To Cloud or not. I recall attempting to persuade businesses that remotely hosted business applications might make good sense – back in 2001, but at that point in time my views were largely laughed at and thought of as complete heresy. Why would anyone or any organisation ever consider moving their valuable data off-site when they could do a much better job of handling performance, security and backup themselves?
It is now 2013, verging on 2014 and there is virtually little talk of anything but moving that “valuable data” offsite and into the Cloud, of which we have absolutely no idea of where the data will actually reside. The nature of the Cloud means that our valuable data is spread over server farms that may be located virtually anywhere in the world.
So with regard to your social initiatives will you Cloud or not? Questions that arise naturally involve the above mentioned points about performance and security but more than that they involve the extent to which you are going immerse your organisation into a social culture. By that I mean does social just mean letting employees engage in digital conversations with each other or does it extend to linking those conversations to other externally based stakeholders and business context applications, for example CRM, HR, Customer Service, Projects, etc.
When it comes to linking social activities to business applications the issue of integration positions itself front and centre. Traditionally and typically these applications reside “on-premise”, i.e, within the server farm owned and controlled by the organisation itself and this means that (if you’ve decided that you can live with your social data living in the Cloud) you will need to provide handshaking capabilities with the Cloud, which means accessing your internally controlled data from outside of your firewall.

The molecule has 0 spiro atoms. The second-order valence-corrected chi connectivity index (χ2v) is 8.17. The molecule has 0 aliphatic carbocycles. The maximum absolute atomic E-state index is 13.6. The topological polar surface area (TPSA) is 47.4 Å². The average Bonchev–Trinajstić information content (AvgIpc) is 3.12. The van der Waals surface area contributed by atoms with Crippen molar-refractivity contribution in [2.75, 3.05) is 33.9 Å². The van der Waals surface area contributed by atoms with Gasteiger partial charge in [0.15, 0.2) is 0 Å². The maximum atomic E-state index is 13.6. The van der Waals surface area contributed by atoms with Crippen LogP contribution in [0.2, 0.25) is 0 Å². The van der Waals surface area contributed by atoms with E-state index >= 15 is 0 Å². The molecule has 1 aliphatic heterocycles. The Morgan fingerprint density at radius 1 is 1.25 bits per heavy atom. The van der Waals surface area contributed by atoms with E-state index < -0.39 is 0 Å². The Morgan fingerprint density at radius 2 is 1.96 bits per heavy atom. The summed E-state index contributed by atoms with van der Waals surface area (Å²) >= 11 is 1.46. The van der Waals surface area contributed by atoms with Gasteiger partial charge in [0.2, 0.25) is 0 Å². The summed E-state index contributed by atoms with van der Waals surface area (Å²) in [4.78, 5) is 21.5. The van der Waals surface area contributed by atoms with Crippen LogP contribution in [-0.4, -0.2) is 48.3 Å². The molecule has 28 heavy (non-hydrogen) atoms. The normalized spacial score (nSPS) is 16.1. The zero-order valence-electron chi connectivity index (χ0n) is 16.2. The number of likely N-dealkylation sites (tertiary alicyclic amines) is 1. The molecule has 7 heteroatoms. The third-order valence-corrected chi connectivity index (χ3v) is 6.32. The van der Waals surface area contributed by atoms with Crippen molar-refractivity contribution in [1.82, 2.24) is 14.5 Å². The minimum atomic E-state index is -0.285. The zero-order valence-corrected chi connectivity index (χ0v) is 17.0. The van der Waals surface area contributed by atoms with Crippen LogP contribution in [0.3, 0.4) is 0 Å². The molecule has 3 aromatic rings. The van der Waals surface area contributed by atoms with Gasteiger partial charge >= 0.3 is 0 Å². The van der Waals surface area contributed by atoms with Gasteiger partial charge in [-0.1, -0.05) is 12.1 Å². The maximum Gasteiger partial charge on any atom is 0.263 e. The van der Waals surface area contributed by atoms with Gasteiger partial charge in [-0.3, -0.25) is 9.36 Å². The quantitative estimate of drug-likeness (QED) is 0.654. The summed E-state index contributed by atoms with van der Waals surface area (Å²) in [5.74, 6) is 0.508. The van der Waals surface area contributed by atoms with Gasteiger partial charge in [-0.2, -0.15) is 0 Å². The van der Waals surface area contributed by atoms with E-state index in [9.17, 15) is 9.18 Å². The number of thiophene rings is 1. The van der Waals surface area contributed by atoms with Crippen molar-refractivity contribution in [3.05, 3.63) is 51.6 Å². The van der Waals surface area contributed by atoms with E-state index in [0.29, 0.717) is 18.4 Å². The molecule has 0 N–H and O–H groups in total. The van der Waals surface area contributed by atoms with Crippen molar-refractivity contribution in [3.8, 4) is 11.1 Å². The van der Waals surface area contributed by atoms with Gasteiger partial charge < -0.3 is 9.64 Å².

This then presents a very interesting evolution of IT as it relates to business software and for the purposes of this article social business software. The overwhelming majority of social business software vendors (Jive Software, IBM, Yammer, Socialtext, Tibbr, MangoApps, etc) are making it very clear that their preferred medium for providing their software service is via the Cloud. They offer generous subscription plans, streamlined and more regular software updates and promises to manage performance on your behalf. More and more businesses are choosing to take up the Cloud option.
Why? Because it makes good business sense. We live in a connected world and the degree of connectedness is growing exponentially. Social business is evolving because people are wanting to engage digitally on a broader scale. Communities are forming that include traditional employee to employee relationships, but now also need to include customers and other stakeholders. To quote Christopher Morace Chief Strategy Officer at Jive Software, from his book “Transform” – “Now that users are connected to one another all the time, we are more dependent on each other. We work in teams and across geographies. This radically increases the need for group productivity and social software”.
So back to the original question. To Cloud or not? The issue of connectedness stands out as a very compelling reason to go “the Cloud” path. We all know that it is far far easier to hook people in from multiple locations, multiple organisations and multiple disciplines using the Cloud. The traditional extranet approach is heavily dependent on IT working some magic to hook the multiple streams of stakeholders together.
Bottom line is that if your organisation is considering how to approach the implementation of social business software to support your initiative they must give careful consideration to a Cloud solution.